Augusta County 4-H Wildlife Habitat Evaluation Program (WHEP) Team
(Left to right) Coach Doug Harpole, Meredith Persinger, 16, Mark Persinger, 15, Katie Fenneran, 16, Trube Short, 17, Coach Jennifer Mercer
Made up entirely of home school students, the Augusta County 4-H Wildlife Habitat Evaluation Program (WHEP) team stormed the National 4-H Championship competition last week in Little Rock, Arkansas, and became the 2011 National Champions. Beating out 16 other teams from across the country, they provided presentations individually and as a group to secure the top spot.
The home school students who made up the WHEP team were Trube Short, 17, Katie Fenneran, 16, Meredith Persinger, 16, and Mark Persinger, 15.
Their coach, Jennifer Mercer of Augusta County, led them to excellence as she has done for years with local students … encouraging, coaching, mentoring, and providing constant presence to the team of four who proudly represented Virginia. Mercer, who is married and the step-mom to a young soldier who served in Iraq, has been the long-time 4-H extension agent in the central Shenandoah Valley county of Augusta.
Also coaching the team was 4-H agent Doug Harpole from Fauquier County who was assigned by Virginia State 4-H and Virginia Tech after the Augusta group won the state competition in April.
The group first organized in 2005 as young “Nature Nuts” under the leadership of Mercer who worked with them until 2007 when home school mom Deanna Persinger stepped in. Two years later, when team members decided they wanted to go to Nationals, Mercer was asked to take over again as coach to help them reach the next level of education and competition.
“I had taken them as far as I could, ” Persinger told me. “Jennifer had the expertise to teach them beyond my knowledge of wildlife.”
With help from others in the local home school community, Team WHEP studied all aspects of wildlife habitat and how to offer presentations at competitions. Home school dads Al Bourgeois and David Kocka, biologists with the Virginia Department of Game and Inland Fisheries, expanded the students’ knowledge with educational field trips to study wildlife habitats.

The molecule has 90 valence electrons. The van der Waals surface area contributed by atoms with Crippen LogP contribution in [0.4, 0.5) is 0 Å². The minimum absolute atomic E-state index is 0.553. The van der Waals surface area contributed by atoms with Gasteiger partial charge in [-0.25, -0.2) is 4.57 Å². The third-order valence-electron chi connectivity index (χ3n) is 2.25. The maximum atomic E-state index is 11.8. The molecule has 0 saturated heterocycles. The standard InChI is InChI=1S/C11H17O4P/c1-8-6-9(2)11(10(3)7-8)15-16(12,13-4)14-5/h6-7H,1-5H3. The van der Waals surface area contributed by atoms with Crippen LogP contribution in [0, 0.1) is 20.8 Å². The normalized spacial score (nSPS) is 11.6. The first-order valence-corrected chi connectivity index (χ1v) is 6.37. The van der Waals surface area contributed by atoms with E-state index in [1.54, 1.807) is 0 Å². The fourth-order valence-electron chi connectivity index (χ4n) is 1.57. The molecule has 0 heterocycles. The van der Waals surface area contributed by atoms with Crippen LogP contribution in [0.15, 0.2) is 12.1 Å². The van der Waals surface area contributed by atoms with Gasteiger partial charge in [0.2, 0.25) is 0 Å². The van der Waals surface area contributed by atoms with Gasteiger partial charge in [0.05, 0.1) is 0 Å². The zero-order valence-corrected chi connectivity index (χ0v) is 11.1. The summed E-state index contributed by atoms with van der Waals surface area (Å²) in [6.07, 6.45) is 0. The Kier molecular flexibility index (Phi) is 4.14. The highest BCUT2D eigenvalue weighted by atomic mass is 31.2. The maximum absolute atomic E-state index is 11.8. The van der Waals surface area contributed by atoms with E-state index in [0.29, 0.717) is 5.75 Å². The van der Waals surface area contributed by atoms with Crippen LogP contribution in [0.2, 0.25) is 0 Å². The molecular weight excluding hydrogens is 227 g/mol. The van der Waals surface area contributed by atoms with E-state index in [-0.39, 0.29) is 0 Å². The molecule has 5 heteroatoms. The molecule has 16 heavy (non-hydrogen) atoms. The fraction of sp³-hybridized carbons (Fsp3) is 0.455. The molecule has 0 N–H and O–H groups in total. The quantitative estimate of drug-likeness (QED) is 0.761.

Home school grads who had competed at the National 4-H level in 2005, when the home school Augusta County Envirothon Team took second place in the national competition in West Virginia, lent a hand. Josh Salatin, 23, inspired. Nate Salatin, 25, motivated. Jill Bourgeois Colon-Romero, 23, encouraged.
Mercer, who kept everyone focused and on track by drilling on facts and information, took the team to Maryland for five days to study a variety of wetlands in preparation for the 2011 National Competition. Team members were taught about marshes and learned the various aspects of wetlands management.
Persinger added, “Jennifer knows how to train, how to compare, how to instill the competitiveness, and how to bring out the winning spirit with the kids. She tells them at competitions, ‘Don’t worry if you don’t win. Just go out and have fun.’ ”
On her Facebook page, Mercer posted, “Words cannot express how proud, honored, and humbled I am to have had the opportunity to work with such an incredible group of young people. … Blew the socks off the competition. Gave me the best gift I could ever ask for and the timing could not be better!”
Many in the community got behind the effort to send the WHEP team to Nationals: Shenandoah Harley-Davidson, Skyline Kennel Club, Staunton Foods, Nuckols Gun, Virginia Frame Builders & Supply, James River Equipment, The Meating Place, nTelos, and numerous individuals.
Home schoolers have been high achievers in the Augusta County 4-H program throughout the years, backed by an army of home school parent volunteers. Students have learned leadership through Honors Club, Outdoor Shooting Club, livestock competition, public speaking competition, and national championships.
In 2005, Augusta home school student Nate Salatin became Virginia State 4-H President. After graduation from high school, he joined the United State Marine Corps, was deployed twice to Iraq, and graduated in May 2011 from Virginia Military Institute with the highest GPA in his major and was awarded the Society of Cincinnati Medal, the highest honor bestowed by VMI.
Others have taken their 4-H leadership skills into the community through emergency and rescue services, church work, military service, education, operating small businesses, farming, and politics.
In the central Shenandoah Valley, home schoolers rock the 4-H world. In the words of home school mom Donna Salatin who has four children including Nate, “Home schoolers can do anything if they are willing to work hard at it.”
Lynn Mitchell was a home school mom for 16 years and served as president of Parent Educators of Augusta County Homes (PEACH) as well as newsletter editor and teen coordinator. Her son graduated from James Madison University in Harrisonburg in 2007 with a major in computer science and a minor in English, and her daughter is currently a student at Mary Baldwin College in Staunton, Class of 2012, majoring in sustainable business.
Cross-posted with additional photos at SWAC Girl